Thames is Hauraki–Coromandel’s largest town and the gateway to the Coromandel Peninsula. It had a 2013 population of 6,693, and is 115 km south-east of Auckland and 104 km north-east of Hamilton.
Thames came into existence when gold was discovered in 1867 in the lower Kauaeranga valley, at the south-east corner of the Firth of Thames. The goldfield lifted Auckland out of the economic depression that followed the withdrawal of imperial troops and transfer of the colony’s capital to Wellington in 1865.
The government chose Shortland, at the mouth of the Kauaeranga River, for the town. Meanwhile, many miners occupied Tookeys Flat on the Kuranui Stream, in order to be close to the gold workings. In 1868 Auckland entrepreneur Robert Graham purchased the land in between, which became Grahamstown. The three towns combined to form Thames. The town’s centre of gravity soon shifted from Shortland to Grahamstown, which had ‘Scrip Corner’ (where sharebrokers congregated), the wharves and foundries.
Tararū, a suburban area to the north of the town, was also first laid out in 1868. Tōtara pā cemetery, to the south of the town, is on the site of the fomer Te Tōtara pā.
Thames has retained a wealth of historical buildings from the gold-mining days thanks to limited pressures for development subsequently, and local pride in the town’s history. The Thames School of Mines, in existence between 1886 and 1953, and mineral museum are open to the public as a museum.
Until recently, Thames was the most highly industrialised town of its size in New Zealand.
Two foundries set up business in the town to supply the gold-mining and timber industries: Charles Judd in 1869 and A. & G. Price in 1870. They made stamper equipment, timber jacks and even bush locomotives.
Iron horses from Thames
By 1958 A. & G. Price had built 123 locomotives for the Railways Department, of which 106 were still in service.
Decline in these two industries and the completion of Thames’s rail link with the rest of the North Island in 1898 prompted A. & G. Price to start building locomotives for the Railways Department in 1905. They produced more locomotives for New Zealand than any other workshop, their last one being made in 1965. The company was still in business in 2010.
In 1964 motor-vehicle assembly began in Thames, providing up to 600 jobs. The plant turned out close to 250,000 vehicles before closing down in 1998.
A major catchment of the Coromandel Peninsula located inland from Thames. This part of Coromandel Forest Park is much used by school groups and summer visitors. It is an area of deep ravines and high peaks.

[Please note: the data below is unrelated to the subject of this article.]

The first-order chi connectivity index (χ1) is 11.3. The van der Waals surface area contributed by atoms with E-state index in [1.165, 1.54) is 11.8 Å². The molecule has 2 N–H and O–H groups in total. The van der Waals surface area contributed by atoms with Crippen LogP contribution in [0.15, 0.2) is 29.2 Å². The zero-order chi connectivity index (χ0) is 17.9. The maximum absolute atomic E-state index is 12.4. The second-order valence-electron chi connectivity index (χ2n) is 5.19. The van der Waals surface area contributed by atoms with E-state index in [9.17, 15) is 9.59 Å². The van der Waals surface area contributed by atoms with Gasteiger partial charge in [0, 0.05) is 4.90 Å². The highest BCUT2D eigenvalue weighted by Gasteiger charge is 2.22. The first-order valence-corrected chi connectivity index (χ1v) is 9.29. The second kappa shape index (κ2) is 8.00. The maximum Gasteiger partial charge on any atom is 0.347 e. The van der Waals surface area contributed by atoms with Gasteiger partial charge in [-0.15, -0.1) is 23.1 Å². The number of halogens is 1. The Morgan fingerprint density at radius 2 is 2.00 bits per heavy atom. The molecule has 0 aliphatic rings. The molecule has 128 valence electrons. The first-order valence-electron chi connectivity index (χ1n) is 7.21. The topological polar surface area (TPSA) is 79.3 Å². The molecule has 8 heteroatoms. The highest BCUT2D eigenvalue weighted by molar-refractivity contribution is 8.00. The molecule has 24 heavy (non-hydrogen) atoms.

The kauri in the Kauaeranga valley was heavily worked by bushmen in the 1910s and 1920s. They built more than 50 dams on the river’s tributaries. Booms were located about halfway down the valley to protect farmland. From there an 18-km tramway bypassed the lower section of the river to Kōpū.
The remains of logging dams, tramways, trestle bridges and river booms from that era can still be seen.
The coast north of Thames is characterised by many pōhutukawa, which make a magnificent sight when they flower in December.
Significant areas of flat land are only found on the coast at the mouths of the Te Puru, Waiomu, Tapu and Waikawau streams.
Thornton Bay, 10 km north of Thames, is a beach settlement. Nearby Ngārimu Bay, is named after 2nd Lieutenant Moananui-a-Kiwa Ngārimu, who was posthumously awarded a Victoria Cross in 1943.
Te Puru, 12 km north of Thames on State Highway 25, was subdivided in the 1950s. It was built on stream-mouth alluvial deposits. Gold workings in the area were unsuccessful.
John Logan Campbell, who is best-known as an early Auckland settler, spent three months at Waiomu before he shifted to Waitematā. The Monowai quartz reef up the Waiomu Valley was mined until the 1930s. Waiomu is now known for its domain, with a reclining pōhutukawa, and a kauri-grove walk.
Tapu, 19 km north of Thames on State Highway 25, was the earliest coast township; 500 miners were digging in the Tapu valley by 1869. Much of the gold could be sluiced from hillsides, as it was not buried in quartz as elsewhere on the peninsula, but there was also quartz-reef mining.
The school dates from 1877 and the war memorial hall from 1948–49.
The Rapaura watergardens, developed since the 1960s, with both native and exotic plants, are 7 km from Tapu on the road to Coroglen. Maumaupaki (Camels Back), at 819 m, is a distinctive summit.